Dear Stephen A. Smith,

Dear Stephen A.,

Before we go off too deep in this open letter we would first like to say that we at The Shadow League respect you. Your bombastic, over the top style of commentating may be off-putting to some, but many of us know those who are as passionate as you when speaking about sports and other issues as well.  Your tone and candor is reminiscent of the barbershop banter that many of us have grown up witnessing or engaging in ourselves.  In addition, you’re one of the most visible African-American male sports journalists in the country. Although we may not always agree with your predictions and outlooks, your ability to break news is admirable. I’ll never forget how you got the scoop before everyone in sports − nearly a year before it actually happened − when properly predicting that LeBron James and Chris Bosh would eventually join Dwyane Wade in Miami

Getting one segment of the population or another riled up on a daily basis when appearing alongside Skip Bayless and Cari Champion on ESPN’s First Take, the subject matter is mostly sports related. However, when you and Skip discussed the punishment doled out to Baltimore Ravens running back Ray Rice over assaulting his wife, the discussion spilled outside the lines and forced America to squirm uncomfortably in its seat until the segment was over.

This video shows how your mind was racing a million miles a minute, but it never stopped to remember that domestic violence is sensitive territory. When you brought up the word “provoke” millions of men across the nation sighed in unison.  We knew what you were trying to say, but it didn’t come out right. As children, many of us who were raised in the inner city were taught to never let anyone put their hands on us without responding in kind.  However, as adults we have to amend that rule by knowing when to exercise restraint in matters that involve women.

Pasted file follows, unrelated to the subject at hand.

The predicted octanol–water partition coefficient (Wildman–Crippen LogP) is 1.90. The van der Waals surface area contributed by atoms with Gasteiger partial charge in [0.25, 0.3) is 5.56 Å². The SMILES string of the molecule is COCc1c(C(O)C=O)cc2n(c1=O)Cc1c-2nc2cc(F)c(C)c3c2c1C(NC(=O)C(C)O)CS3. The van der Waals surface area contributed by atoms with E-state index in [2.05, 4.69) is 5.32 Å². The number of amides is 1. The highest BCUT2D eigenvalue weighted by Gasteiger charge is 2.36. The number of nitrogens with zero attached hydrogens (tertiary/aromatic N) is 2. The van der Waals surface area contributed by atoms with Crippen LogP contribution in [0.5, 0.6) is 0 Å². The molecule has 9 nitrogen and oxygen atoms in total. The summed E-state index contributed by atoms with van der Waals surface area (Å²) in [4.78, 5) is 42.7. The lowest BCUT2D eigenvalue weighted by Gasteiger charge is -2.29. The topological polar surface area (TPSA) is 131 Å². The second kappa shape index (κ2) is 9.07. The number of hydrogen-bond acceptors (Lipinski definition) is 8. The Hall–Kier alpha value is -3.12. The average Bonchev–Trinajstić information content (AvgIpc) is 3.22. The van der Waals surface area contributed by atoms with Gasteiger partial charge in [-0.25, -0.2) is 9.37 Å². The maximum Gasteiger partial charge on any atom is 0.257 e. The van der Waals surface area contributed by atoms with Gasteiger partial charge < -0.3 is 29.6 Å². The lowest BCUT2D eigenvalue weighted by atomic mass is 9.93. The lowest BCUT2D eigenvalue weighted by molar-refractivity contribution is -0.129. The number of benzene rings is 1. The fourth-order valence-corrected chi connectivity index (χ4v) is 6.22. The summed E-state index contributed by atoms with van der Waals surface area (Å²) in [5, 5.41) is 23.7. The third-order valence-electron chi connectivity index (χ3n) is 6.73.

The more you got into your point, the more you stumbled and stuttered to get it across.  But it was too late.  Twitter was already in an inferno by the time you finished speaking. ESPN colleague Michelle Beadle tweeted immediately, like millions of other women across the country, who interpreted your comments as advocating violence against women.


While freedom of the press makes America a great place to live and work, the reality is that freedom of speech doesn’t mean freedom from the consequences of speech.  This is nothing new to you, Stephen. You’ve experienced that dichotomy several times throughout your career. In 2007, you were demoted at the Philadelphia Inquirer, forbidden from writing columns, and named a general assignment reporter because of political views made on cable news stations and on your website You were only invited back after agreeing to cut the politics and focus on sports. Also in 2007, your show Quite Frankly with Stephen A. Smith was canceled after you made comments about how race effected the MVP voting process in MLB, but ESPN said it was because of poor ratings. In 2013, you made a ghastly journalistic faux pas when inaccurately claiming that the Chicago Blackhawks’ 14-game winning streak did not compare to that of the Miami Heat, because the Blackhawks had several tie games included in their record. You attempted to correct yourself by saying, "Excuse me, when it was 21 games it was really an eight-game streak. There are three ties. I'm sorry, that doesn't count. I'm not in to the tie business. This isn't soccer… I'm sorry, I'm not buying it."